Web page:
US manufacturing jobs return as AT&T, Corning launch Arizona plant

EXCLUSIVE: The private sector creates the first fiber optic manufacturing plant in the western United States as the industry tries to meet record demand to expand broadband access and bring jobs back to the country.

Corning, in partnership with AT&T, will make the announcement Tuesday from the site of the future Gilbert, Arizona plant, which is expected to be operational by 2024. The project will expand manufacturing capacity for optical cables, essential for Internet access. and 5G.

The move will bring back manufacturing jobs, a goal on both sides of the political aisle, as the U.S. economy tries to keep up with competitors on a range of technologies. Japan and China are the main exporters of fiber optic cables, according to the most recent data monitored by the Economic Complexity Observatory.

The companies say demand for the product has increased during the pandemic after supply chain issues created short-term shortages and more Americans started working remotely. Today, about three-quarters of adults in the United States have high-speed Internet access at home, according to the Pew Research Center.

“It’s the last kilometer that is the most difficult part” John Stankey, CEO of AT&T told FOX Business in an exclusive joint interview with Wendell Weeks, CEO of Corning. “There has been a huge amount of basic infrastructure put in place. Now we have to go to homes. We have to go to small businesses that have not benefited from fibre.”

CORNING IS BUILDING A STREAM OF FIBER OPTIC CABLE

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The project is expected to create 250 jobs, but that is well below what experts say the industry needs to support its long-term goals. Corning estimates that an additional 850,000 jobs need to be created by 2025 to install the fiber optic cable once it is manufactured and ready to deploy.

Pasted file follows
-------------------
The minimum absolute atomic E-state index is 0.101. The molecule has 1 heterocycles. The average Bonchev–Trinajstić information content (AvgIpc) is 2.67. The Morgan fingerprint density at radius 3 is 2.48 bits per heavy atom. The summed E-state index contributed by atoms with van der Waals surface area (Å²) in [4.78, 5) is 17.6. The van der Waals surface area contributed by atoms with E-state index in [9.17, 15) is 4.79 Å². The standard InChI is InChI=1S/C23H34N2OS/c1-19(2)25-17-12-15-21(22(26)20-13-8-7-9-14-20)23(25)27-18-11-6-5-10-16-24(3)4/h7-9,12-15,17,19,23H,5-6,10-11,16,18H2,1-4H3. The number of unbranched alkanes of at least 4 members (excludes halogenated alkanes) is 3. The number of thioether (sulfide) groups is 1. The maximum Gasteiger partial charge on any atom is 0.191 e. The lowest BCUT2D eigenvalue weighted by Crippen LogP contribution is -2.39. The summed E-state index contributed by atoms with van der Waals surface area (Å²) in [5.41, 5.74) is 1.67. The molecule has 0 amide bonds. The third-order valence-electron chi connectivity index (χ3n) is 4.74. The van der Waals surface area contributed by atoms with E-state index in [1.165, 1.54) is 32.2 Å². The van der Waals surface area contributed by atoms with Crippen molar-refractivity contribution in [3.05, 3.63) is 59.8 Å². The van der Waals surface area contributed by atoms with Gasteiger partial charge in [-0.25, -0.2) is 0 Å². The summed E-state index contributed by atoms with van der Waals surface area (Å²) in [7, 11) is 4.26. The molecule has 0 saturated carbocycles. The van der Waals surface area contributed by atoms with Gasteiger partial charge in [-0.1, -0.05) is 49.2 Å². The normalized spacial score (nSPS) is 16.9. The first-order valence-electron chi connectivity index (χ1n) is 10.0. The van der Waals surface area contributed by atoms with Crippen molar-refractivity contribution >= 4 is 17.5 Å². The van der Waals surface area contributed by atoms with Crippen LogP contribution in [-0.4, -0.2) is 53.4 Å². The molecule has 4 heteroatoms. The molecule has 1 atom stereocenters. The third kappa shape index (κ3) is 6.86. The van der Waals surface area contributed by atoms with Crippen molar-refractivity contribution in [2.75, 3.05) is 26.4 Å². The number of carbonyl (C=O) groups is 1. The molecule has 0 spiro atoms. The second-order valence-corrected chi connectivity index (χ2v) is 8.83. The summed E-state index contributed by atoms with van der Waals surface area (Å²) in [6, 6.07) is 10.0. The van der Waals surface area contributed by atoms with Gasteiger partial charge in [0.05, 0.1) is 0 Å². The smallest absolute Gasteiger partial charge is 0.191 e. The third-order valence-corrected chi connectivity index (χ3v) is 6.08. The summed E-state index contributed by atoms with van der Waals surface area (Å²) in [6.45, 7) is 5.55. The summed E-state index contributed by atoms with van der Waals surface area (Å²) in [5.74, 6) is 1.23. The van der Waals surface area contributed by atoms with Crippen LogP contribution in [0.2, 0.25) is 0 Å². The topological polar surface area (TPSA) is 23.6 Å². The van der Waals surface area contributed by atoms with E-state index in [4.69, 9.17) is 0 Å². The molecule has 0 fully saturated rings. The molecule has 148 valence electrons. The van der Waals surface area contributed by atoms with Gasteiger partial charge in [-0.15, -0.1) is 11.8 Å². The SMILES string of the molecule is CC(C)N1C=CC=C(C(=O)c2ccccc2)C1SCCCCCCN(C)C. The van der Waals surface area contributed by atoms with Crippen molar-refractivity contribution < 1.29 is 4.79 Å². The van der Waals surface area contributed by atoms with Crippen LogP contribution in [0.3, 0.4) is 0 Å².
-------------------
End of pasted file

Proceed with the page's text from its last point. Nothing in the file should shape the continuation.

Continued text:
FUTURE OF 5G DEVELOPMENT, DEPLOYMENT BELONGS TO WIRELESS COMPANIES, NOT FEDERAL GOVERNMENT: FORMER OFFICIAL

An image showing the inside of a fiber optic cable. (iStock/iStock)

“This new facility will provide additional optical cable capacity to meet record industry demand for fast and reliable connectivity,” Stankey said in a statement released Tuesday. “We are also working with Corning to create training programs to equip the next generation of technicians with the skills needed to build the networks that will extend high-speed Internet access to millions of Americans.”

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AT&T CEO John Stankey speaks during the MediaLink Presents: MASS-terclass: The New Age of Mass Personalization panel on the Times Center Stage during Ad Week 2016 in New York on September 28, 2016 in New York York. (John Lamparski/Getty Images for New York Ad Week/Getty Images)

The project is part of a nearly $500 million private commitment from Corning to expand broadband access. This comes amid renewed interest in Americans’ internet access, after the bipartisan Infrastructure Act passed last year allocated $65 billion in new broadband spending.

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“This is a technology where we lead,” Weeks added. “It’s our job to make sure we have enough capacity on the ground to meet the growing demand. That’s what this announcement is about.”

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